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OXFAM 2012 Emergency Food Security Livelihoods Urban Programme Evaluation

OXFAM 2012 Emergency Food Security Livelihoods Urban Programme Evaluation

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Published by Jeffrey Marzilli
This report sets out findings from three assessments of Oxfam’s urban emergency food security and
livelihoods programmes in Nairobi (Kenya), Port-au-Prince (Haiti) and Gaza. The purpose of the
assessments was to explore the following areas:
• Appropriateness
• Timeliness
• Targeting
• Impact
• Accountability
• Partners’ experience
The three programmes differed substantially and responded to very different types of vulnerability:
• The Nairobi Urban Social Protection Programme (NUSPP), which included cash transfers, cash for work,
skills training and business grants, and advocacy to the government for scale-up. The assessment is
based on primary fieldwork.
• Oxfam’s Emergency Food Security and Livelihoods (EFSL) response to the earthquake in Port-au-Prince,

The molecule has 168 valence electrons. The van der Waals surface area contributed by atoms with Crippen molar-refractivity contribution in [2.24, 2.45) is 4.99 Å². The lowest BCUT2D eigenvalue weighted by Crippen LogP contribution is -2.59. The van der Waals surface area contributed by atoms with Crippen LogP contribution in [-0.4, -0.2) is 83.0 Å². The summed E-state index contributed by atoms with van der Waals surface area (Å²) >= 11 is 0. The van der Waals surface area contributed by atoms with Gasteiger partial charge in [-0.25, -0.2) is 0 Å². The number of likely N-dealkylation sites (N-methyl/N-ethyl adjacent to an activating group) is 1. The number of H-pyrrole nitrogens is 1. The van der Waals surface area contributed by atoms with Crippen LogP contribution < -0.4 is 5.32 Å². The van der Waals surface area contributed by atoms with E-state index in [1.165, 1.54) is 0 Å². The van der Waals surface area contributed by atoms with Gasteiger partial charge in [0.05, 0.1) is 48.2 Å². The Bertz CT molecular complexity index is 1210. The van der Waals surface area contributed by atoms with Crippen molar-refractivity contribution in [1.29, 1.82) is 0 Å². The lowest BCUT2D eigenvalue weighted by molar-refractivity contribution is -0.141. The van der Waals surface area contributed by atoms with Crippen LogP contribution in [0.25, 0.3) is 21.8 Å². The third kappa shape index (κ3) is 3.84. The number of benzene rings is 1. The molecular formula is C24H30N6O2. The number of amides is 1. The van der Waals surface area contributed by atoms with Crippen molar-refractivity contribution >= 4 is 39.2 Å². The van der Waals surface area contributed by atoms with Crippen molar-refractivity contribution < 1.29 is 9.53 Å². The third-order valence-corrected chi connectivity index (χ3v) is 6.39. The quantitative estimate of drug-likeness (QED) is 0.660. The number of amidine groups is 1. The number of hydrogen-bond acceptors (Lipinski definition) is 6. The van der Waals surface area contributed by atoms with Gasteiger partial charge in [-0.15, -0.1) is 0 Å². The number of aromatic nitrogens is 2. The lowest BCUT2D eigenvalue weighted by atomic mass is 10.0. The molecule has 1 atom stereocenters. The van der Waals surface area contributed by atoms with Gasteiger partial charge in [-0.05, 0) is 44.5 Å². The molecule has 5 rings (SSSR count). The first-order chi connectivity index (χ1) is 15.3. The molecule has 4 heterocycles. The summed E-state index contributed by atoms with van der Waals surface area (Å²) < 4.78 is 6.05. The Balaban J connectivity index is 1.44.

Haiti, which included cash for work, food and cash grants, training and in kind transfers. This assessment
is based on Levron 2011.
• The Gaza Food Security and Livelihoods Programme (GFSL), which included cash for work, a voucher
programme, training and support to income generation. This assessment is based on Levron 2011.
This report sets out findings from three assessments of Oxfam’s urban emergency food security and
livelihoods programmes in Nairobi (Kenya), Port-au-Prince (Haiti) and Gaza. The purpose of the
assessments was to explore the following areas:
• Appropriateness
• Timeliness
• Targeting
• Impact
• Accountability
• Partners’ experience
The three programmes differed substantially and responded to very different types of vulnerability:
• The Nairobi Urban Social Protection Programme (NUSPP), which included cash transfers, cash for work,
skills training and business grants, and advocacy to the government for scale-up. The assessment is
based on primary fieldwork.
• Oxfam’s Emergency Food Security and Livelihoods (EFSL) response to the earthquake in Port-au-Prince,
Haiti, which included cash for work, food and cash grants, training and in kind transfers. This assessment
is based on Levron 2011.
• The Gaza Food Security and Livelihoods Programme (GFSL), which included cash for work, a voucher
programme, training and support to income generation. This assessment is based on Levron 2011.

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Published by: Jeffrey Marzilli on Apr 03, 2013
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Oxfam GB Emergency Food Security and Livelihoods Urban Programme Evaluation
Final Report
Ian Macauslan with Laura Phelps
05 March 2012
 
OXFAM GB EMERGENCY FOOD SECURITY AND LIVELIHOODS URBAN PROGRAMME EVALUATION 1
Acknowledgements